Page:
Marlene Dotson is the president and CEO of the Indiana Latino Institute. As president of ILI, she engages with the Indiana Latino community and through the organization, creates opportunities for the community members. Dotson has served as president and CEO of the National Latino Tobacco Control Network and has worked as the Immigrant Affairs Liaison for Indiana’s Seventh Congressional District. Dotson has received numerous awards as well as nationwide recognition from organizations such as UNIVISION Television, the Mexican Consulate of Indiana, the NFL and more.
Nu Huynh is executive director of the Iowa Asian Alliance, where she was a board member beginning in 2012. Prior to her position as IAA’s Executive Director, Huynh spent over 15 years with The Principal Financial Group. Her extensive work experience includes talent acquisition, community relations, diversity recruiting, scholarship programs, event planning, college relations, program development and strategic leadership. In her previous role as Diversity & Inclusion Manager with The Principal, Huynh focused on the development and execution of diversity and inclusion strategies to maximize the attraction and retention of a strong diverse workforce. She earned her bachelor’s degree in Psychology and Public Relations from Iowa State University and is a 2009 graduate of the Greater Des Moines Leadership Institute. Huynh currently sits on the Greater Des Moines Partnership Diversity Council and chairs the Employee Resource Group Forum. She also serves on the Iowa Insurance Education & Foundation Scholarship Committee.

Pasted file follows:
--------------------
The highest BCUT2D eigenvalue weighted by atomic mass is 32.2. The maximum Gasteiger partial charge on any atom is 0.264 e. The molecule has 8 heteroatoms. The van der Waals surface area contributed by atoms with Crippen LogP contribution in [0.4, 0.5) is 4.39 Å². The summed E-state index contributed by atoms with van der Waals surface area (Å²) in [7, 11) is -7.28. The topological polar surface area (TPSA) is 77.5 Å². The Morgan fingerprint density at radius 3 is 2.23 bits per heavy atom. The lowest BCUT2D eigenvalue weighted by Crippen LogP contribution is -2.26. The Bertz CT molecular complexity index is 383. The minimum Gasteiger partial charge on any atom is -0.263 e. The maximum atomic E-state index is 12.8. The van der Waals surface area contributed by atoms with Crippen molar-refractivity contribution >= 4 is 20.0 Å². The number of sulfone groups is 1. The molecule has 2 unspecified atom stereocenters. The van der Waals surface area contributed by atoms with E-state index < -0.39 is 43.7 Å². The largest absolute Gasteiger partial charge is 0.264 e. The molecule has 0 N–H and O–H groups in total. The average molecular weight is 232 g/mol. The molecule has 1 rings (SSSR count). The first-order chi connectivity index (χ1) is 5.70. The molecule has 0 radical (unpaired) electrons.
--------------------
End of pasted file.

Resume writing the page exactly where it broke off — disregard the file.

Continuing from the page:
Mary Sheffield serves as the Detroit City Councilperson for District 5. In 2013, she became the youngest person ever elected to the Detroit City Council at age 26. As a legislator, she has sponsored Inclusionary Housing, Notification/Right to First Refusal and Poverty Tax Exemption Ordinances, restored Police Commission powers after emergency management and successfully fought to save the Senior Home Repair Grant program.
Shannon Holsey is the current President of the Stockbridge-Munsee band of Mohican Indians in Shawano, Wisconsin, after eight years as a member of the Tribal Council. Holsey also serves as the Tribal Advisor for the Blue Stone Strategy group and president of the Great Lakes Inter-Tribal Council, which represents eleven-member tribes with a land base of about one million acres spanning 45 counties. She is appointed as the Wisconsin State Legislature’s Special Committee on State-Tribal Relations. Holsey has worked in the hospitality industry serving as the Director of hospitality at the North Star Mohican Casino; Executive Director of Red Lake Nation’s Boys and Girls Club; and Interim Director of Education, Employment and Training and Cultural Affairs for the Stockbridge-Munsee tribe. Holsey received her bachelor’s degree in business administration and master’s degree in strategic leadership and communication from Seton Hall University with distinction.